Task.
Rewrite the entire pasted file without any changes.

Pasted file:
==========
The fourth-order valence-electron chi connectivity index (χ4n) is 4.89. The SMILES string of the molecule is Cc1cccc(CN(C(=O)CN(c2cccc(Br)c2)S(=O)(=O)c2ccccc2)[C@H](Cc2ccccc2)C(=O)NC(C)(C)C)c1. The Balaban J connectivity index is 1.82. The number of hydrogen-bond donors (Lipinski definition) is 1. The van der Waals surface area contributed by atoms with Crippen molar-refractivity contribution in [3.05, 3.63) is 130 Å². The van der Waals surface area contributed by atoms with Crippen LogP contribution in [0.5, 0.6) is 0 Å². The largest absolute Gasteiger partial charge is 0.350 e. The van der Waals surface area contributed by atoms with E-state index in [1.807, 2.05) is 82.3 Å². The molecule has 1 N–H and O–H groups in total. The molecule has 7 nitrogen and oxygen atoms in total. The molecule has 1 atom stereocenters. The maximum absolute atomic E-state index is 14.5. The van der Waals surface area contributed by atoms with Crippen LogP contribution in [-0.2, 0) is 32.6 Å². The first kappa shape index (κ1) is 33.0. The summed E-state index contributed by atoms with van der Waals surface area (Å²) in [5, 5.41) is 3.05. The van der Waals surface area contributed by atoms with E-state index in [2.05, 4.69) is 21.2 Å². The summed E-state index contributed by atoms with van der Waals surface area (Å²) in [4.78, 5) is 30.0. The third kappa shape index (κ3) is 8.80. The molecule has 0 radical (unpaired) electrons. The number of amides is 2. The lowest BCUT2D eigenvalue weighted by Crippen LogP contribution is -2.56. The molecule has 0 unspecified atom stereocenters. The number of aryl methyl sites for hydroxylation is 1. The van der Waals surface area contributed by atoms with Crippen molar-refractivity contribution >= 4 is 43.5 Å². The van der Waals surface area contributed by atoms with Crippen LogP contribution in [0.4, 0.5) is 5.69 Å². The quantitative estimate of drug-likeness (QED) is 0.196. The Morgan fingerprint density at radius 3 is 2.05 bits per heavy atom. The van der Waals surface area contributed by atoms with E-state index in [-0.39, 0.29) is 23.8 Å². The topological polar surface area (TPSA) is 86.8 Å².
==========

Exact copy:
The fourth-order valence-electron chi connectivity index (χ4n) is 4.89. The SMILES string of the molecule is Cc1cccc(CN(C(=O)CN(c2cccc(Br)c2)S(=O)(=O)c2ccccc2)[C@H](Cc2ccccc2)C(=O)NC(C)(C)C)c1. The Balaban J connectivity index is 1.82. The number of hydrogen-bond donors (Lipinski definition) is 1. The van der Waals surface area contributed by atoms with Crippen molar-refractivity contribution in [3.05, 3.63) is 130 Å². The van der Waals surface area contributed by atoms with Crippen LogP contribution in [0.5, 0.6) is 0 Å². The largest absolute Gasteiger partial charge is 0.350 e. The van der Waals surface area contributed by atoms with E-state index in [1.807, 2.05) is 82.3 Å². The molecule has 1 N–H and O–H groups in total. The molecule has 7 nitrogen and oxygen atoms in total. The molecule has 1 atom stereocenters. The maximum absolute atomic E-state index is 14.5. The van der Waals surface area contributed by atoms with Crippen LogP contribution in [-0.2, 0) is 32.6 Å². The first kappa shape index (κ1) is 33.0. The summed E-state index contributed by atoms with van der Waals surface area (Å²) in [5, 5.41) is 3.05. The van der Waals surface area contributed by atoms with E-state index in [2.05, 4.69) is 21.2 Å². The summed E-state index contributed by atoms with van der Waals surface area (Å²) in [4.78, 5) is 30.0. The third kappa shape index (κ3) is 8.80. The molecule has 0 radical (unpaired) electrons. The number of amides is 2. The lowest BCUT2D eigenvalue weighted by Crippen LogP contribution is -2.56. The molecule has 0 unspecified atom stereocenters. The number of aryl methyl sites for hydroxylation is 1. The van der Waals surface area contributed by atoms with Crippen molar-refractivity contribution >= 4 is 43.5 Å². The van der Waals surface area contributed by atoms with Crippen LogP contribution in [0.4, 0.5) is 5.69 Å². The quantitative estimate of drug-likeness (QED) is 0.196. The Morgan fingerprint density at radius 3 is 2.05 bits per heavy atom. The van der Waals surface area contributed by atoms with E-state index in [-0.39, 0.29) is 23.8 Å². The topological polar surface area (TPSA) is 86.8 Å².